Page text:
Randy Susan Meyers found the subject for her latest novel in the morning news. She read about an immense Ponzi scheme that effected thousands across the nation and realized she could tell the story the right way. Her bones resonated sympathetically with the notes plucked by the subject matter. So that’s what she did.
The Widow of Wall Street is a novel about a man perpetrating an immense Ponzi scheme that first brings financial success, followed by ruin. The novel bares the financial, criminal, family, and emotional dynamics.
I caught up with Ms. Meyers at Porter Square Books in Cambridge, Mass., a treasure trove of well-curated books with popular appeal, including many by local authors. (Boston is perhaps second only to New York City in the U.S. as a writing nucleus.) She appeared with author Meta Wagner for a reading and Q and A about her recent book.
Ms. Meyers’s background often has served useful to her writing. She’s written books such as The Murderer’s Daughters, The Comfort of Lies, and Accidents of Marriage. Each one uses some element of her varied work life. She tended bar and ran a summer camp. Then she counseled batterers and victims of domestic violence. From those experiences, she said she sharpened her insights into darkness, collateral damage, self-justification, and redemption. All of this fed her immediate connection with the desperation and pain in these news stories.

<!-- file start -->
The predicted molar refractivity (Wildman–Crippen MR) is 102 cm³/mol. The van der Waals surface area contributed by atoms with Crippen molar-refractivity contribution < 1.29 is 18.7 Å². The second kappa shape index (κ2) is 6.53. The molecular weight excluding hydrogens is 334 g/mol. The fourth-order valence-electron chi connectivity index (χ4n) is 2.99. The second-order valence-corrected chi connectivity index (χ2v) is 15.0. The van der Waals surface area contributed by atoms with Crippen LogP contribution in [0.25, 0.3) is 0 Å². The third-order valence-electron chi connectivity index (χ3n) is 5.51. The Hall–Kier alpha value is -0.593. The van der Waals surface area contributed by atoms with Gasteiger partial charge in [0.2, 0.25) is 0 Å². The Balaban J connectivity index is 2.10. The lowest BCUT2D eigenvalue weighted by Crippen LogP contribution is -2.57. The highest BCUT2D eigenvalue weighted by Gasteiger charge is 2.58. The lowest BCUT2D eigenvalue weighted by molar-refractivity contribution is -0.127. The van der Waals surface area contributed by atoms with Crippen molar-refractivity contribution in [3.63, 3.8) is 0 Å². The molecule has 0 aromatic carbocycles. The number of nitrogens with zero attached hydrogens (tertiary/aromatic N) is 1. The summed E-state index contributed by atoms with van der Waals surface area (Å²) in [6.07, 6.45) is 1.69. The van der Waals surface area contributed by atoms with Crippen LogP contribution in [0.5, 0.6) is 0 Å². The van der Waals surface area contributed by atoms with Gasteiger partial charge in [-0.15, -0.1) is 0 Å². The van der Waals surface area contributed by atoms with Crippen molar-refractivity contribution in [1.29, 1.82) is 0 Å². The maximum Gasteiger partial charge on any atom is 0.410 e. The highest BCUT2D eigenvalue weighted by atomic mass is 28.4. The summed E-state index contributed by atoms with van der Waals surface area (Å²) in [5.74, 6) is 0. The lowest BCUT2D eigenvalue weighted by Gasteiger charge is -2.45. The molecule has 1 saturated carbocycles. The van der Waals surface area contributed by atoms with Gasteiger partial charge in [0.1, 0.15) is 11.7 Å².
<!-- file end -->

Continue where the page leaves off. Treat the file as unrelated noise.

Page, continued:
While this was helpful , she still didn’t know anything about Ponzi schemes and Wall Street. That’s part of the challenge of writing fiction based on prominent news. As Ms. Meyers explained, “I read every single book written ever on the [Ponzi scheme]. I read the court records—that was fascinating; that broke it open for me.”
“I had to learn everything. When you’re doing fiction you want to learn everything, but then you need to feed it out in a way that it’s very digestible. But if you don’t have the understanding of what you’re trying to synthesize, it sinks.”
The Widow of Wall Street begins in the 1960s, and Ms. Meyers researched that period, too. “I bought tons of magazines from that period on eBay. I found that was a much better way of doing research… going through the old magazines—Life, and stockbrokers’ magazines from the 50s and 60s—really gave me a sense of what people were supposed to be doing and what they weren’t doing,” she said.
But even that wasn’t quite enough to write the novel. As any teacher knows, the deepest way to learn a subject is to teach others. So, “I wrote myself then a non-fiction book about the crime,” she said. It’s something she had done with other books as well. “I just write out a chronology of what happened (nobody can even read it but me), and then I just buttered it in. It was fun.” From there, the book came together readily.
Knowing that the author invested so much emotional and subject knowledge, I had to read the work. I purchased a copy of the book, got it signed, and I am very excited to read it.